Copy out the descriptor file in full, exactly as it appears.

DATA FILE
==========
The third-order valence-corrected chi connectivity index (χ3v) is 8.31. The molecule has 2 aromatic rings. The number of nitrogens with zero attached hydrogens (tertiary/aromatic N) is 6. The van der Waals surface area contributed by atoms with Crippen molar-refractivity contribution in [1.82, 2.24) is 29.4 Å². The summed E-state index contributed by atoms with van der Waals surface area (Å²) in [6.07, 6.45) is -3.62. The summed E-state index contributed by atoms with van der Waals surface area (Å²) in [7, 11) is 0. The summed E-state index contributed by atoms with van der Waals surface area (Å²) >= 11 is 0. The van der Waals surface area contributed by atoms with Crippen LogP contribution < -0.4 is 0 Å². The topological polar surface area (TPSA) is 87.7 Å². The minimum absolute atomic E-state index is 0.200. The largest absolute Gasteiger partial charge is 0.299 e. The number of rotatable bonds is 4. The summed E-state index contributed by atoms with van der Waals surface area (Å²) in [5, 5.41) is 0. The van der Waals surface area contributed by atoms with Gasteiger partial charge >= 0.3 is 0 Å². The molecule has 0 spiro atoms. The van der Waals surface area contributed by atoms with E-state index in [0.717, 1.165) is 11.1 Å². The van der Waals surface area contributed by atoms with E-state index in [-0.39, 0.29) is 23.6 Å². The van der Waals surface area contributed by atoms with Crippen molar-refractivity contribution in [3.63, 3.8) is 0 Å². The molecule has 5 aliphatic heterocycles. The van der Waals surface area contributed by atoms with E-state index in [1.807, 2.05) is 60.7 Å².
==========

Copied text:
The third-order valence-corrected chi connectivity index (χ3v) is 8.31. The molecule has 2 aromatic rings. The number of nitrogens with zero attached hydrogens (tertiary/aromatic N) is 6. The van der Waals surface area contributed by atoms with Crippen molar-refractivity contribution in [1.82, 2.24) is 29.4 Å². The summed E-state index contributed by atoms with van der Waals surface area (Å²) in [6.07, 6.45) is -3.62. The summed E-state index contributed by atoms with van der Waals surface area (Å²) in [7, 11) is 0. The summed E-state index contributed by atoms with van der Waals surface area (Å²) >= 11 is 0. The van der Waals surface area contributed by atoms with Crippen LogP contribution < -0.4 is 0 Å². The topological polar surface area (TPSA) is 87.7 Å². The minimum absolute atomic E-state index is 0.200. The largest absolute Gasteiger partial charge is 0.299 e. The number of rotatable bonds is 4. The summed E-state index contributed by atoms with van der Waals surface area (Å²) in [5, 5.41) is 0. The van der Waals surface area contributed by atoms with Gasteiger partial charge >= 0.3 is 0 Å². The molecule has 0 spiro atoms. The van der Waals surface area contributed by atoms with E-state index in [0.717, 1.165) is 11.1 Å². The van der Waals surface area contributed by atoms with E-state index in [-0.39, 0.29) is 23.6 Å². The van der Waals surface area contributed by atoms with Crippen molar-refractivity contribution in [3.63, 3.8) is 0 Å². The molecule has 5 aliphatic heterocycles. The van der Waals surface area contributed by atoms with E-state index in [1.807, 2.05) is 60.7 Å².